• In people with MS, controlling abnormal lipid levels and hypertension to normal levels may prevent up to 50% of major acute coronary events; more importantly, controlling to optimal levels may decrease these events by 80% or more.13
  • Low fruit and vegetable consumption and high sweetened beverage consumption are independently associated with the prevalence of MS.14 
  • Compared with serving low-sugar cereals, high-sugar cereals increase children’s total sugar consumption and reduce the overall nutritional quality of their breakfast. Children will consume low-sugar cereals when offered, and they provide a superior breakfast option.15

Sources

1.Lin YC, Chen JD, Lo SH, Chen PC. Worksite health screening programs for predicting the development of Metabolic Syndrome in middle-aged employees: a five-year follow-up study. BMC Public Health. 2010;10:747.

2. Enas EA. How to Beat the Heart Disease Epidemic among South Asians: A Prevention and Management Guide for Asian Indians and their Doctors. Downers Grove: Advanced Heart Lipid Clinic  USA; 2010.

3. Enas EA, Senthilkumar A, Chennikkara H, Bjurlin MA. Prudent diet and preventive nutrition from pediatrics to geriatrics: current knowledge and practical recommendations. Indian heart journal. Jul-Aug 2003;55(4):310-338.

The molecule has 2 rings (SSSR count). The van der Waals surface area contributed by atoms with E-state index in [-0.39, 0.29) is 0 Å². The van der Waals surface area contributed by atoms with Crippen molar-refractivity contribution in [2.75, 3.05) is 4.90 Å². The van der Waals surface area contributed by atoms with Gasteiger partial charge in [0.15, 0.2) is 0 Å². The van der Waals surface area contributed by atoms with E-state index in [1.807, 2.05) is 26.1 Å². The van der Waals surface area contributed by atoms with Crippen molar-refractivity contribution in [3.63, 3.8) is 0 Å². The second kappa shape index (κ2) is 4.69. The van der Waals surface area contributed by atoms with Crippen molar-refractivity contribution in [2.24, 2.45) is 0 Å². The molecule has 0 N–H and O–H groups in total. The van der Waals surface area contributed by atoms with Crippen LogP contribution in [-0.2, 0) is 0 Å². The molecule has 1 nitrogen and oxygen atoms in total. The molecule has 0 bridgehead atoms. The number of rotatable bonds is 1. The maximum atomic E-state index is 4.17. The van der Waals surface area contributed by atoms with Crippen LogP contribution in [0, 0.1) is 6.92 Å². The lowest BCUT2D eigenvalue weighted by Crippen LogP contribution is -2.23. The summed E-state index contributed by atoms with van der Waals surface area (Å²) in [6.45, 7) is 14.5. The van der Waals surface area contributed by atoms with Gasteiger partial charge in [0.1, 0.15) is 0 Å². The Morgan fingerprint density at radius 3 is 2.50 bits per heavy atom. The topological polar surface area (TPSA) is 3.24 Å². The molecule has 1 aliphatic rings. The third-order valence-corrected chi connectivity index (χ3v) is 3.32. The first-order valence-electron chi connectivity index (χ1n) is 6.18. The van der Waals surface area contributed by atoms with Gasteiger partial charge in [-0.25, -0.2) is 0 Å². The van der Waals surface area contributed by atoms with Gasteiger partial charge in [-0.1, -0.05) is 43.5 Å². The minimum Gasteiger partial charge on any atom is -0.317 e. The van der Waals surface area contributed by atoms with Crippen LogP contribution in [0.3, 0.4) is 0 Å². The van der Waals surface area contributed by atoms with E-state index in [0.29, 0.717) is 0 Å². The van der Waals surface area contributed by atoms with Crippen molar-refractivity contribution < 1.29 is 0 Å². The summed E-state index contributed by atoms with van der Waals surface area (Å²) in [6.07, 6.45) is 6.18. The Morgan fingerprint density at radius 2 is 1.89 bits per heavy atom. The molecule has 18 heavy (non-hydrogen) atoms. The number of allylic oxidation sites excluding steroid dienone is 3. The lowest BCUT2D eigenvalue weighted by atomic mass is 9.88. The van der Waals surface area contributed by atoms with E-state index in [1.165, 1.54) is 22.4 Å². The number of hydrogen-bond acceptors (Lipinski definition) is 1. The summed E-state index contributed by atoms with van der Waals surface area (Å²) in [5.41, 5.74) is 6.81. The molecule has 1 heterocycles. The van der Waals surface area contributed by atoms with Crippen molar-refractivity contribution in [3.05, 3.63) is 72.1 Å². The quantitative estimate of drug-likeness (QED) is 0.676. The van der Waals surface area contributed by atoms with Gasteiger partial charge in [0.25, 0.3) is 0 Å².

4. Enas EA, Mohan V, Deepa M, Farooq S, Pazhoor S, Chennikkara H. The metabolic syndrome and dyslipidemia among Asian Indians: a population with high rates of diabetes and premature coronary artery disease. Journal of the cardiometabolic syndrome. Fall 2007;2(4):267-275.

5. Halkjaer J, Tjonneland A, Thomsen BL, Overvad K, Sorensen TI. Intake of macronutrients as predictors of 5-y changes in waist circumference. Am J Clin Nutr. Oct 2006;84(4):789-797.

6. Jafar TH, Islam M, Poulter N, et al. Children in South Asia have higher body mass-adjusted blood pressure levels than white children in the United States: a comparative study. Circulation. Mar 15 2005;111(10):1291-1297.

7. Ramachandran A, Snehalatha C, Mary S, Mukesh B, Bhaskar AD, Vijay V. The Indian Diabetes Prevention Programme shows that lifestyle modification and metformin prevent type 2 diabetes in Asian Indian subjects with impaired glucose tolerance (IDPP-1). Diabetologia. Feb 2006;49(2):289-297.